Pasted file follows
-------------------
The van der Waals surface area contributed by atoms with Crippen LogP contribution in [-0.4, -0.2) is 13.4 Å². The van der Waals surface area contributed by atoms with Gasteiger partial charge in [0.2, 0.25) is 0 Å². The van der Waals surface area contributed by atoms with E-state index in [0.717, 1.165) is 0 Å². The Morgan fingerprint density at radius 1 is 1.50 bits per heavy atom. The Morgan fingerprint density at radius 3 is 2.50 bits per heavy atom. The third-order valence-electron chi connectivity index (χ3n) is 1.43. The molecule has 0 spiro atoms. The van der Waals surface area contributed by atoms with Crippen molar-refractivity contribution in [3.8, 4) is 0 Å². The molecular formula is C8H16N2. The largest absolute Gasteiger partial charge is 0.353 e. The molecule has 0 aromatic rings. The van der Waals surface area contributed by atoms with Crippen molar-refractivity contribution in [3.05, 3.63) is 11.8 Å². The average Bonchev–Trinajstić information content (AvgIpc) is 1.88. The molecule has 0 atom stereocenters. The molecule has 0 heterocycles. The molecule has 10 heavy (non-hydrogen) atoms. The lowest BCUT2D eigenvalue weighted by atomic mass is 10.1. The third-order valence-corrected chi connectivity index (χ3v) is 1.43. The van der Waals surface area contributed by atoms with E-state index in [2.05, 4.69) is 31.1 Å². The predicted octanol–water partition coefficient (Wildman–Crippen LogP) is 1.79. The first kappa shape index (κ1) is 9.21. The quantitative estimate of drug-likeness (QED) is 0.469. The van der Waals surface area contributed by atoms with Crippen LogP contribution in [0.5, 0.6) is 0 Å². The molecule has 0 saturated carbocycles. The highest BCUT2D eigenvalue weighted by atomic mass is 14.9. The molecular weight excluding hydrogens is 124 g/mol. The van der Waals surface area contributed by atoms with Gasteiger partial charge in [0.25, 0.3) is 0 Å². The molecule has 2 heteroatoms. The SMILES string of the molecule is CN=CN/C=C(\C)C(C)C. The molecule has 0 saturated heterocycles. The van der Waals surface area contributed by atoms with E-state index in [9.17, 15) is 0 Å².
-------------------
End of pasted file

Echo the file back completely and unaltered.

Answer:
The van der Waals surface area contributed by atoms with Crippen LogP contribution in [-0.4, -0.2) is 13.4 Å². The van der Waals surface area contributed by atoms with Gasteiger partial charge in [0.2, 0.25) is 0 Å². The van der Waals surface area contributed by atoms with E-state index in [0.717, 1.165) is 0 Å². The Morgan fingerprint density at radius 1 is 1.50 bits per heavy atom. The Morgan fingerprint density at radius 3 is 2.50 bits per heavy atom. The third-order valence-electron chi connectivity index (χ3n) is 1.43. The molecule has 0 spiro atoms. The van der Waals surface area contributed by atoms with Crippen molar-refractivity contribution in [3.8, 4) is 0 Å². The molecular formula is C8H16N2. The largest absolute Gasteiger partial charge is 0.353 e. The molecule has 0 aromatic rings. The van der Waals surface area contributed by atoms with Crippen molar-refractivity contribution in [3.05, 3.63) is 11.8 Å². The average Bonchev–Trinajstić information content (AvgIpc) is 1.88. The molecule has 0 atom stereocenters. The molecule has 0 heterocycles. The molecule has 10 heavy (non-hydrogen) atoms. The lowest BCUT2D eigenvalue weighted by atomic mass is 10.1. The third-order valence-corrected chi connectivity index (χ3v) is 1.43. The van der Waals surface area contributed by atoms with E-state index in [2.05, 4.69) is 31.1 Å². The predicted octanol–water partition coefficient (Wildman–Crippen LogP) is 1.79. The first kappa shape index (κ1) is 9.21. The quantitative estimate of drug-likeness (QED) is 0.469. The van der Waals surface area contributed by atoms with Crippen LogP contribution in [0.5, 0.6) is 0 Å². The molecule has 0 saturated carbocycles. The highest BCUT2D eigenvalue weighted by atomic mass is 14.9. The molecular weight excluding hydrogens is 124 g/mol. The van der Waals surface area contributed by atoms with Gasteiger partial charge in [0.25, 0.3) is 0 Å². The molecule has 2 heteroatoms. The SMILES string of the molecule is CN=CN/C=C(\C)C(C)C. The molecule has 0 saturated heterocycles. The van der Waals surface area contributed by atoms with E-state index in [9.17, 15) is 0 Å².